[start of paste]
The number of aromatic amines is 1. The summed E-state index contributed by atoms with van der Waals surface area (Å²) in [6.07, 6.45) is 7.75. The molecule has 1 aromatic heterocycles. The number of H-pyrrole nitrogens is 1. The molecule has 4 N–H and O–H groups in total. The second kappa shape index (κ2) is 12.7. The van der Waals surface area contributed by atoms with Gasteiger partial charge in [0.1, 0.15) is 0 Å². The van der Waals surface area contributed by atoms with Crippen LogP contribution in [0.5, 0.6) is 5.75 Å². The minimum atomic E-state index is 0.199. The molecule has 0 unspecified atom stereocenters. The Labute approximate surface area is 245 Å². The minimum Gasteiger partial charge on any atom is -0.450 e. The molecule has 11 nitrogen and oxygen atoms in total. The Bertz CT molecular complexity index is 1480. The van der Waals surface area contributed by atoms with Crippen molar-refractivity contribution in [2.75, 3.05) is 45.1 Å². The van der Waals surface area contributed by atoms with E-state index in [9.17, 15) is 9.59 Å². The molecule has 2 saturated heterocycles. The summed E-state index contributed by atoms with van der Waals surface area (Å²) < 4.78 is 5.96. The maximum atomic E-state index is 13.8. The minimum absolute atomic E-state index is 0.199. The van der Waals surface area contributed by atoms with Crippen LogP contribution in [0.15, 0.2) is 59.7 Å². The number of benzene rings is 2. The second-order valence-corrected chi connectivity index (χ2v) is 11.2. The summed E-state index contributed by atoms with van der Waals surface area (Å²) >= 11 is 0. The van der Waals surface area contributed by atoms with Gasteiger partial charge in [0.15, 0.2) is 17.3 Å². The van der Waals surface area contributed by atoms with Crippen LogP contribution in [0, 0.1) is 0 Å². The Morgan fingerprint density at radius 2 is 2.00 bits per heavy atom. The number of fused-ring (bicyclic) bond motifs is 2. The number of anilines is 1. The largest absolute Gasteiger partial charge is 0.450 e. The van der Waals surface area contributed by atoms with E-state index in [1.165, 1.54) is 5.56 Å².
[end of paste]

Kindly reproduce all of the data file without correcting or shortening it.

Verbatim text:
The number of aromatic amines is 1. The summed E-state index contributed by atoms with van der Waals surface area (Å²) in [6.07, 6.45) is 7.75. The molecule has 1 aromatic heterocycles. The number of H-pyrrole nitrogens is 1. The molecule has 4 N–H and O–H groups in total. The second kappa shape index (κ2) is 12.7. The van der Waals surface area contributed by atoms with Gasteiger partial charge in [0.1, 0.15) is 0 Å². The van der Waals surface area contributed by atoms with Crippen LogP contribution in [0.5, 0.6) is 5.75 Å². The minimum atomic E-state index is 0.199. The molecule has 0 unspecified atom stereocenters. The Labute approximate surface area is 245 Å². The minimum Gasteiger partial charge on any atom is -0.450 e. The molecule has 11 nitrogen and oxygen atoms in total. The Bertz CT molecular complexity index is 1480. The van der Waals surface area contributed by atoms with Crippen molar-refractivity contribution in [2.75, 3.05) is 45.1 Å². The van der Waals surface area contributed by atoms with E-state index in [9.17, 15) is 9.59 Å². The molecule has 2 saturated heterocycles. The summed E-state index contributed by atoms with van der Waals surface area (Å²) < 4.78 is 5.96. The maximum atomic E-state index is 13.8. The minimum absolute atomic E-state index is 0.199. The van der Waals surface area contributed by atoms with Crippen LogP contribution in [0.15, 0.2) is 59.7 Å². The number of benzene rings is 2. The second-order valence-corrected chi connectivity index (χ2v) is 11.2. The summed E-state index contributed by atoms with van der Waals surface area (Å²) >= 11 is 0. The van der Waals surface area contributed by atoms with Gasteiger partial charge in [0.15, 0.2) is 17.3 Å². The van der Waals surface area contributed by atoms with Crippen LogP contribution in [0, 0.1) is 0 Å². The Morgan fingerprint density at radius 2 is 2.00 bits per heavy atom. The number of fused-ring (bicyclic) bond motifs is 2. The number of anilines is 1. The largest absolute Gasteiger partial charge is 0.450 e. The van der Waals surface area contributed by atoms with E-state index in [1.165, 1.54) is 5.56 Å².